# Difference between revisions of "2009 AIME I Problems/Problem 6"

## Problem

How many positive integers $N$ less than $1000$ are there such that the equation $x^{\lfloor x\rfloor} = N$ has a solution for $x$? (The notation $\lfloor x\rfloor$ denotes the greatest integer that is less than or equal to $x$.)

## Solution

First, $x$ must be less than $5$, since otherwise $x^{\lfloor x\rfloor}$ would be at least $3125$ which is greater than $1000$.

Because ${\lfloor x\rfloor}$ must be an integer, we can do some simple case work:

For ${\lfloor x\rfloor}=0$, $N=1$ as long as $x \neq 0$. This gives us $1$ value of $N$.

For ${\lfloor x\rfloor}=1$, $N$ can be anything between $1^1$ to $2^1$ excluding $2^1$

Therefore, $N=1$. However, we got N=1 in case 1 so it got counted twice.

For ${\lfloor x\rfloor}=2$, $N$ can be anything between $2^2$ to $3^2$ excluding $3^2$

This gives us $3^2-2^2=5$ $N$'s

For ${\lfloor x\rfloor}=3$, $N$ can be anything between $3^3$ to $4^3$ excluding $4^3$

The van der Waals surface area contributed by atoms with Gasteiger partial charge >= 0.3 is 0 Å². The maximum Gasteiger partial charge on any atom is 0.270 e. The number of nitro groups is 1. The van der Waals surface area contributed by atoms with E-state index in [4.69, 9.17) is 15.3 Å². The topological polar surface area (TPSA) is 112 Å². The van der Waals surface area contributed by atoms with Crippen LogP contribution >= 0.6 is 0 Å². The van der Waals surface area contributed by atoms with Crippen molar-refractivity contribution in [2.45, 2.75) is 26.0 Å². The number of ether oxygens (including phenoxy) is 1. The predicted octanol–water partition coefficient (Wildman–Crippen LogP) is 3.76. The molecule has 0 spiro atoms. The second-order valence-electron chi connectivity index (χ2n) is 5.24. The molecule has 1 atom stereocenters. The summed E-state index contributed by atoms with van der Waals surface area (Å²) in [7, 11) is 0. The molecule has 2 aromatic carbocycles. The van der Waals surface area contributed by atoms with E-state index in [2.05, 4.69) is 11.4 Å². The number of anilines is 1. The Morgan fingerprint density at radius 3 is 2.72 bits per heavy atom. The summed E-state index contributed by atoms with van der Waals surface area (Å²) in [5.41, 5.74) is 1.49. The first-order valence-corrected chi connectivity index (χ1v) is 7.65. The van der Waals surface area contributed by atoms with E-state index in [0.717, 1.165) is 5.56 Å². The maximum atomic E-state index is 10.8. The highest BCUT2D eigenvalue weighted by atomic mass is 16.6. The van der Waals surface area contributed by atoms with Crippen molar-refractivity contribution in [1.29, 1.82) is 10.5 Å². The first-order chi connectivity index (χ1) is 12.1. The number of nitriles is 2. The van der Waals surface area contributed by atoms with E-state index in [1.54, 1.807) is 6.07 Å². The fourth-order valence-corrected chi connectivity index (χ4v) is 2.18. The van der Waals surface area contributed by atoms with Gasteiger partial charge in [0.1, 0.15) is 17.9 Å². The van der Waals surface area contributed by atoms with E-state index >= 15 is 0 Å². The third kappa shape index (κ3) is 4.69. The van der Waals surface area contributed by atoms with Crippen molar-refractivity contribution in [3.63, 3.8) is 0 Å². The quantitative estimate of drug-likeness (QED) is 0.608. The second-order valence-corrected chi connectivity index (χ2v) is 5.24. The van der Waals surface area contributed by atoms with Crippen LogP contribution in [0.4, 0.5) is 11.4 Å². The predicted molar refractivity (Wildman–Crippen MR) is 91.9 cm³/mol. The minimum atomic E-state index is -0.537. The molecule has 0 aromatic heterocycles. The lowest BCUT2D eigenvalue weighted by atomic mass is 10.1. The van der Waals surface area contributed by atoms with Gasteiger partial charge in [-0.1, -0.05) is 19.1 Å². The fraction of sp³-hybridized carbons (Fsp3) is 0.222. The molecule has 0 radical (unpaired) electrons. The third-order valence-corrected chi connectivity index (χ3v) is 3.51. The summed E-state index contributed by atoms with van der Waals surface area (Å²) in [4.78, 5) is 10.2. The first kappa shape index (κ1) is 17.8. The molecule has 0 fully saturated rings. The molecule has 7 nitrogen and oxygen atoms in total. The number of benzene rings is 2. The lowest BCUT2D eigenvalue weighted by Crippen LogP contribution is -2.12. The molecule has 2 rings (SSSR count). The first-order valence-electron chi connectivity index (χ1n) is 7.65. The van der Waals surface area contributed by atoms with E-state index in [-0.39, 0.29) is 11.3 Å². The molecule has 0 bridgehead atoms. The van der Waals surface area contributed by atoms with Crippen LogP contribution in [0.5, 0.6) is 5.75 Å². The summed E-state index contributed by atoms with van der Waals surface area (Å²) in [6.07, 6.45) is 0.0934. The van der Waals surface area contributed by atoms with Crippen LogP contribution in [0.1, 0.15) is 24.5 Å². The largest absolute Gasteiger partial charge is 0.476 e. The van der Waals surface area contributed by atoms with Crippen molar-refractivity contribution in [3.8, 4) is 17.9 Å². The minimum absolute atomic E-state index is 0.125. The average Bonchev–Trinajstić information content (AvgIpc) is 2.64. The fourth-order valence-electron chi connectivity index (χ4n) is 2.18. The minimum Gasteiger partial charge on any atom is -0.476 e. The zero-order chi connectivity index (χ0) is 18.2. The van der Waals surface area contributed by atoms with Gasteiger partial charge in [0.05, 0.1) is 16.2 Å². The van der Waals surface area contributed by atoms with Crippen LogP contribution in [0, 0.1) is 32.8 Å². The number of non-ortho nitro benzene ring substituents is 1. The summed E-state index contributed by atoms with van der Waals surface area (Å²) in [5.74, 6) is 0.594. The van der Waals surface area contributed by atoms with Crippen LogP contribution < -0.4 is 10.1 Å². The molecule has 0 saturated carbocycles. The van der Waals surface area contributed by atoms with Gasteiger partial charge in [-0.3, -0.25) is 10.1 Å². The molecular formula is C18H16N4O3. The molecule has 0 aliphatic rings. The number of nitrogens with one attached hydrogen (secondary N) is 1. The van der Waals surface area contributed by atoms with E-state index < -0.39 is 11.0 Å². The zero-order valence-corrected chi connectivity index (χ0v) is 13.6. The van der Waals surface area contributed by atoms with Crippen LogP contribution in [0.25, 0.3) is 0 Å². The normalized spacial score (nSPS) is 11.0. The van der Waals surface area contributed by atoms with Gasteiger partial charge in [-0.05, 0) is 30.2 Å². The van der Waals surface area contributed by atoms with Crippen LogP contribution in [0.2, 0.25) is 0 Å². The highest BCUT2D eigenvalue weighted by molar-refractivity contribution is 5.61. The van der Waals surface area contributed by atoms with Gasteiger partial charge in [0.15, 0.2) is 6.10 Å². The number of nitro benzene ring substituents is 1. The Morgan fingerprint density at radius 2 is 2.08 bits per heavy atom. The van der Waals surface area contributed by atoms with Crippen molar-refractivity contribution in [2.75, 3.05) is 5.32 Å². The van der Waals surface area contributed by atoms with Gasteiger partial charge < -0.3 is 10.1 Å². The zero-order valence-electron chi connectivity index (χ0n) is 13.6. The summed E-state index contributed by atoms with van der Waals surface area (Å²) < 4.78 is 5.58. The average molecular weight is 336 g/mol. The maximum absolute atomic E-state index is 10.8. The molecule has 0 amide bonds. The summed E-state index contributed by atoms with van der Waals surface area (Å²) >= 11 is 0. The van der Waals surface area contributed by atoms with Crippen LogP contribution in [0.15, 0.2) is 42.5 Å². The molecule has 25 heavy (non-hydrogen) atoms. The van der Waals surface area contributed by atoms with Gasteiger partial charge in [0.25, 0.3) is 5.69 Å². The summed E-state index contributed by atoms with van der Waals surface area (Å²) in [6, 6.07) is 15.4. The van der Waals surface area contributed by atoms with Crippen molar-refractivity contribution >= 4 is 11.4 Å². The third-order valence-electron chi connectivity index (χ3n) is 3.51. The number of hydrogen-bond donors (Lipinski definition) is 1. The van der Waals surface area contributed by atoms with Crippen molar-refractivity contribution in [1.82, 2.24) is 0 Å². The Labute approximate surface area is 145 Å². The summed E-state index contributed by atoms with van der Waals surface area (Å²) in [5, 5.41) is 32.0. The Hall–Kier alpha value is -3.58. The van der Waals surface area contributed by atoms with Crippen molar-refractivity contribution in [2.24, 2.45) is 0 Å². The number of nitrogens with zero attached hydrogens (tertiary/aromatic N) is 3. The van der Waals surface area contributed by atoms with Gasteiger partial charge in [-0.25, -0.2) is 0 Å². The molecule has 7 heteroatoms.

This gives us $4^3-3^3=37$ $N$'s

For ${\lfloor x\rfloor}=4$, $N$ can be anything between $4^4$ to $5^4$ excluding $5^4$

This gives us $5^4-4^4=369$ $N$'s

Since $x$ must be less than $5$, we can stop here and the answer is $1+5+37+369= \boxed {412}$ possible values for $N$.

Alternatively, one could find that the values which work are $1^1,\ 2^2,\ 3^3,\ 4^4,\ \sqrt{5}^{\lfloor\sqrt{5}\rfloor},\ \sqrt{6}^{\lfloor\sqrt{6}\rfloor},\ \sqrt{7}^{\lfloor\sqrt{7}\rfloor},\ \sqrt{8}^{\lfloor\sqrt{8}\rfloor},\ \sqrt{28}^{\lfloor\sqrt{28}\rfloor},\ \sqrt{29}^{\lfloor\sqrt{29}\rfloor},\ \sqrt{30}^{\lfloor\sqrt{30}\rfloor},\ ...,\ \sqrt{63}^{\lfloor\sqrt{63}\rfloor},\ \sqrt{257}^{\lfloor\sqrt{257}\rfloor},\ \sqrt{258}^{\lfloor\sqrt{258}\rfloor},\ ...,\ \sqrt{624}^{\lfloor\sqrt{624}\rfloor}$ to get the same answer.

The problems on this page are copyrighted by the Mathematical Association of America's American Mathematics Competitions.